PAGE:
I left this comment on a piece by Noel Curran, director general of RTÉ, in today’s Irish Times, titled ‘Undermining RTÉ would not serve public interest‘.
One of the problems that RTE will encounter in articulating its case is the fact that it has done so little to articulate precisely what function a public service media organisation ought to perform, by contrast with a commercial media enterprise such as those owned by Denis O’Brien or Rupert Murdoch.
Turn on your radio each Sunday and what you hear is a perspective on the world that identifies with the interests of wealth and power, and refuses to recognise any kind of conflict between the interests of the general public and the interests of the powerful, barring the occasional excesses of the odd oligarch.
It is not just that RTE has ‘adapted to a new reality’: it has set about fashioning a new one, with every cut to public spending in order to pay off private banking debts presented as a self-evident necessity with only token voices of dissent, in keeping with the priorities of a right-wing government and Ireland’s business elites, whose spokespersons seem never more than six feet away from an RTE microphone.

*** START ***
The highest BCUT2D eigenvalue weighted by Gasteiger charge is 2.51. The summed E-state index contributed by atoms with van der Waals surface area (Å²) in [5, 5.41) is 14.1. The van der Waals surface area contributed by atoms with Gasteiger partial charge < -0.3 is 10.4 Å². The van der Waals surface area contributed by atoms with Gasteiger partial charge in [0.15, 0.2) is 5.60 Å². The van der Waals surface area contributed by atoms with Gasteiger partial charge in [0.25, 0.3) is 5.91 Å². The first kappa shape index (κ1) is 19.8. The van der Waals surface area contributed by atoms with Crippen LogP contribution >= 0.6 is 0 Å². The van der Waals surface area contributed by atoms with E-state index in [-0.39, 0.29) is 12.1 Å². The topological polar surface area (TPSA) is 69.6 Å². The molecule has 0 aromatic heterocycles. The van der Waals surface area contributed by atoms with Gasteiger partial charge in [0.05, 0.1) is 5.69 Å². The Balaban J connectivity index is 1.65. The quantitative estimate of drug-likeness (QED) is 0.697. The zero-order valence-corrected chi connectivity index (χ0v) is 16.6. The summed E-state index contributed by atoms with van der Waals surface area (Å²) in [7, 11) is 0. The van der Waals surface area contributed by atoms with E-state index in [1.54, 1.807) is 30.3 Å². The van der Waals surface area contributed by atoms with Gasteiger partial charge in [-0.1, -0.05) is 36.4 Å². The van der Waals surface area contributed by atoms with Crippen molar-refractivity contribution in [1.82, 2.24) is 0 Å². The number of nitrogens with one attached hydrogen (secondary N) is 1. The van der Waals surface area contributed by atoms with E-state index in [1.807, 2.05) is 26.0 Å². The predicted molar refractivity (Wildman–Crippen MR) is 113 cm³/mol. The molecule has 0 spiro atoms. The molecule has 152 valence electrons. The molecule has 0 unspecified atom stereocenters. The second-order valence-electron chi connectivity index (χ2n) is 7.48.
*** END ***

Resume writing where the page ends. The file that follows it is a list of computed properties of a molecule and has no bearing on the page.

It would be hard to disagree with the need for a ‘strong and distinctive indigenous voice’ and an ‘indigenous perspective on the world’. However, all too frequently on RTE, ‘indigenous’ equates most closely to ‘IBEC’, or perhaps ‘Fine Gael/Fianna Fáil’, (and occasionally even ‘Opus Dei’ when it comes to matters of religious controversy) and not the population that funds RTE through payment of the TV licence. The strikingly deferential coverage of the visits of the Queen and Barack Obama, and the awestruck coverage of the appointment of Pope Francis, are useful illustrations of the gulf between the independent public spirit that RTE aspires to embody, and the rather more servile reality. When it comes to the question of funding for public service broadcasting, public debate needs to be a great deal more deliberative and participative than what we have come to expect from the public broadcaster. That does not mean doing away with RTE, or subsidising Denis O’Brien, but it does need a fundamental re-assessment of what constitutes public service media.